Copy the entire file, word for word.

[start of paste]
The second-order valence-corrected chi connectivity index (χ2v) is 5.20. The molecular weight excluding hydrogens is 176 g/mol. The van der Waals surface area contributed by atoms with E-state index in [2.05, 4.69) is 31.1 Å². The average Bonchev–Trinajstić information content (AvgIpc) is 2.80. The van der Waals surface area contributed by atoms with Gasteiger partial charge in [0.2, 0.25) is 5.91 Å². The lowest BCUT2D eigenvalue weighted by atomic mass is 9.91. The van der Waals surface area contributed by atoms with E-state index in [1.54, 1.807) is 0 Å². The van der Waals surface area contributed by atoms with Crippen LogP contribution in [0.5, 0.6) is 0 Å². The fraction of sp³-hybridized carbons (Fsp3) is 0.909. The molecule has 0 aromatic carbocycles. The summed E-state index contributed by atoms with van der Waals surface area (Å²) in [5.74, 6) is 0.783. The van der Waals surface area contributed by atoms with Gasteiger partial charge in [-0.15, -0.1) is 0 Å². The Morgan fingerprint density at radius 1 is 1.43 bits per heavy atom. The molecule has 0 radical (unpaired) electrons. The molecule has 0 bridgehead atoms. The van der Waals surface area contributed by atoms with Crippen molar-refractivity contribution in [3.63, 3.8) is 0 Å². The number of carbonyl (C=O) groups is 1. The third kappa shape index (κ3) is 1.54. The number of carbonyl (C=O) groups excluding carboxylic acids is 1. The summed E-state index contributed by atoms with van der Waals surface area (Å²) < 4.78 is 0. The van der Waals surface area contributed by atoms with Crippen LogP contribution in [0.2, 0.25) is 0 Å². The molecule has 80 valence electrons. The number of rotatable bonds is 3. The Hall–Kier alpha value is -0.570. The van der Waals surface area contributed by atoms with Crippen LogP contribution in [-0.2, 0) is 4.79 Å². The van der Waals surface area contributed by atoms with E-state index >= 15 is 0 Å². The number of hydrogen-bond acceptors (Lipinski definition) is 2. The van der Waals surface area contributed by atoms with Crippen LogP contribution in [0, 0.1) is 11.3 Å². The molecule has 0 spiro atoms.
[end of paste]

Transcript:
The second-order valence-corrected chi connectivity index (χ2v) is 5.20. The molecular weight excluding hydrogens is 176 g/mol. The van der Waals surface area contributed by atoms with E-state index in [2.05, 4.69) is 31.1 Å². The average Bonchev–Trinajstić information content (AvgIpc) is 2.80. The van der Waals surface area contributed by atoms with Gasteiger partial charge in [0.2, 0.25) is 5.91 Å². The lowest BCUT2D eigenvalue weighted by atomic mass is 9.91. The van der Waals surface area contributed by atoms with E-state index in [1.54, 1.807) is 0 Å². The van der Waals surface area contributed by atoms with Crippen LogP contribution in [0.5, 0.6) is 0 Å². The fraction of sp³-hybridized carbons (Fsp3) is 0.909. The molecule has 0 aromatic carbocycles. The summed E-state index contributed by atoms with van der Waals surface area (Å²) in [5.74, 6) is 0.783. The van der Waals surface area contributed by atoms with Gasteiger partial charge in [-0.15, -0.1) is 0 Å². The Morgan fingerprint density at radius 1 is 1.43 bits per heavy atom. The molecule has 0 radical (unpaired) electrons. The molecule has 0 bridgehead atoms. The van der Waals surface area contributed by atoms with Crippen molar-refractivity contribution in [3.63, 3.8) is 0 Å². The number of carbonyl (C=O) groups is 1. The third kappa shape index (κ3) is 1.54. The number of carbonyl (C=O) groups excluding carboxylic acids is 1. The summed E-state index contributed by atoms with van der Waals surface area (Å²) < 4.78 is 0. The van der Waals surface area contributed by atoms with Crippen LogP contribution in [0.2, 0.25) is 0 Å². The molecule has 80 valence electrons. The number of rotatable bonds is 3. The Hall–Kier alpha value is -0.570. The van der Waals surface area contributed by atoms with Crippen LogP contribution in [-0.2, 0) is 4.79 Å². The van der Waals surface area contributed by atoms with E-state index >= 15 is 0 Å². The number of hydrogen-bond acceptors (Lipinski definition) is 2. The van der Waals surface area contributed by atoms with Crippen LogP contribution in [0, 0.1) is 11.3 Å². The molecule has 0 spiro atoms.